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If you are using the Node.js require() function in your source code to load static resources like images, you may also need to let Parcel know where to find those resource files at bundling time. If the path to the transpiled JavaScript files are no longer located relative to the source file folder after building, add an "alias" entry to package.json:

  "alias": {
    "./static/**": "./src/static/$1"
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This entry will tell Parcel that for any files that are supposed to be in a static/ folder in the current directory, to look for them in the src/static/ folder instead (relative to the root project folder).

Plugin Options

The new Parcel plugin for Transcrypt works pretty much just like the one for the original version of Parcel, with a few additions. The key new features include:

  • A configurable output folder (when using Transcrypt 3.9)
  • The Parcel file watch works on all transpiled Python files in development mode and not just the entry point
  • It checks to make sure that the Python version matches the version of Transcrypt being used
  • It doesn’t need patching before using it :-)

Like the previous version, it has a default configuration that can be overridden with an entry in the package.json file for a project:

  "parcel-transformer-transcrypt": {
    "transcryptVersion": "3.9",
    "watchAllFiles": true,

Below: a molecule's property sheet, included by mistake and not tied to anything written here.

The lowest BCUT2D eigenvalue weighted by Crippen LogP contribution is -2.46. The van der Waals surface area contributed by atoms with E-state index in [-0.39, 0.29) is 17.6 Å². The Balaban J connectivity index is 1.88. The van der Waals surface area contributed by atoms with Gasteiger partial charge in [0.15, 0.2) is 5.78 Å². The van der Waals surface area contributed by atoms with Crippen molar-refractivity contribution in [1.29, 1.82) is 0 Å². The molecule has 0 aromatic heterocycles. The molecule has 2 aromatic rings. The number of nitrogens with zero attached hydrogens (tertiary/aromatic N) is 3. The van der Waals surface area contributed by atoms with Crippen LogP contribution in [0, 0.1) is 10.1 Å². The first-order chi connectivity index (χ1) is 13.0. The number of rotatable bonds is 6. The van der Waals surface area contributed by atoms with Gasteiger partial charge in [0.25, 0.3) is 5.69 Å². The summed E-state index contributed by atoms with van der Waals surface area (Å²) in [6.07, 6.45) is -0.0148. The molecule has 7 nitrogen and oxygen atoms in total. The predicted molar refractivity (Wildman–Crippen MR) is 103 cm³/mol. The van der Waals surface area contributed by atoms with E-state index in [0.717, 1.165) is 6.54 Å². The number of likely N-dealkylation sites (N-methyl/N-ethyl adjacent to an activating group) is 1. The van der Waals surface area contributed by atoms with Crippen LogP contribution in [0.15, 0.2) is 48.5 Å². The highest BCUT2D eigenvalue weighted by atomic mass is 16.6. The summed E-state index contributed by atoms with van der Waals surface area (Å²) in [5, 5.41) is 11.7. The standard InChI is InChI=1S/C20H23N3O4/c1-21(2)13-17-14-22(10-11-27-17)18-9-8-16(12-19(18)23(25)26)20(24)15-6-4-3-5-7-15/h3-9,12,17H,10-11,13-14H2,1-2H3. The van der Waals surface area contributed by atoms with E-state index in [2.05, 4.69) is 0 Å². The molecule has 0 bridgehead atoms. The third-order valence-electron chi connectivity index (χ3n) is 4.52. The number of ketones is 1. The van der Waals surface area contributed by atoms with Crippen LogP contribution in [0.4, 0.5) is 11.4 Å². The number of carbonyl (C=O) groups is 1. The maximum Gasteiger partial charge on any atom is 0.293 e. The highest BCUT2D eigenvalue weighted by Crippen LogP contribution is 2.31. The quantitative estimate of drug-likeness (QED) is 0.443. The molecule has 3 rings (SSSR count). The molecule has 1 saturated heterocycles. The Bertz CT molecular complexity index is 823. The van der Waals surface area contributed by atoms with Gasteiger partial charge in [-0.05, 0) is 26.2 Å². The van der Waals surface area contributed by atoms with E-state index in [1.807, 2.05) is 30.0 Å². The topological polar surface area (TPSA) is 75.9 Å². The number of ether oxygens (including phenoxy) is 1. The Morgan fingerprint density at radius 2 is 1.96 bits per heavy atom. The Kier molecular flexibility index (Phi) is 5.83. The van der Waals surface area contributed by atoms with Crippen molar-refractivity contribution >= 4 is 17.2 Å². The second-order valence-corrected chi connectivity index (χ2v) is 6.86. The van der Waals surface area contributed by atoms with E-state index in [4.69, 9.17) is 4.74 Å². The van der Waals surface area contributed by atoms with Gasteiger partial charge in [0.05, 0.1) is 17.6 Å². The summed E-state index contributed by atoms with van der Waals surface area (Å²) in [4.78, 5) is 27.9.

"command": "python -m transcrypt",
    "arguments": [
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The above configuration shows the default values that the Parcel Transcrypt plugin uses. The "transcryptVersion", "watchAllFiles", "command", and "arguments" keys are all optional. Default values are used for any keys that are not supplied.

If the watchAllFiles key is missing or set to true, all Python files that Transcrypt processes will be added to Parcel’s file watch. If this key is set to false, only the initial entry point file will be watched.

Transcrypt normally puts the files it generates in a folder called __target__, which is created in the same folder as the source files you are processing. This behavior may not be desirable if you prefer to keep your source code tree free of generated files.

By default, if you are using Transcrypt 3.9, the Parcel transformer will instead put Transcrypt's generated files in a folder named .build that is created in the project's root folder (where the package.json file resides and where you run npm commands from). You can override the location of this build folder by adding an argument to the above configuration as shown here:

    "arguments": [
      "--outdir src/__target__"  
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The output folder you specify in the arguments should be relative to the project's root folder.

Note that the --outdir directive is not valid for Transcrypt version 3.7 and is ignored in that case.

Building a Python React demo application with Parcel v2 and the new Python plugin yields the following console output:
Screenshot of parcel-transformer-transcrypt processing files

Proxy Server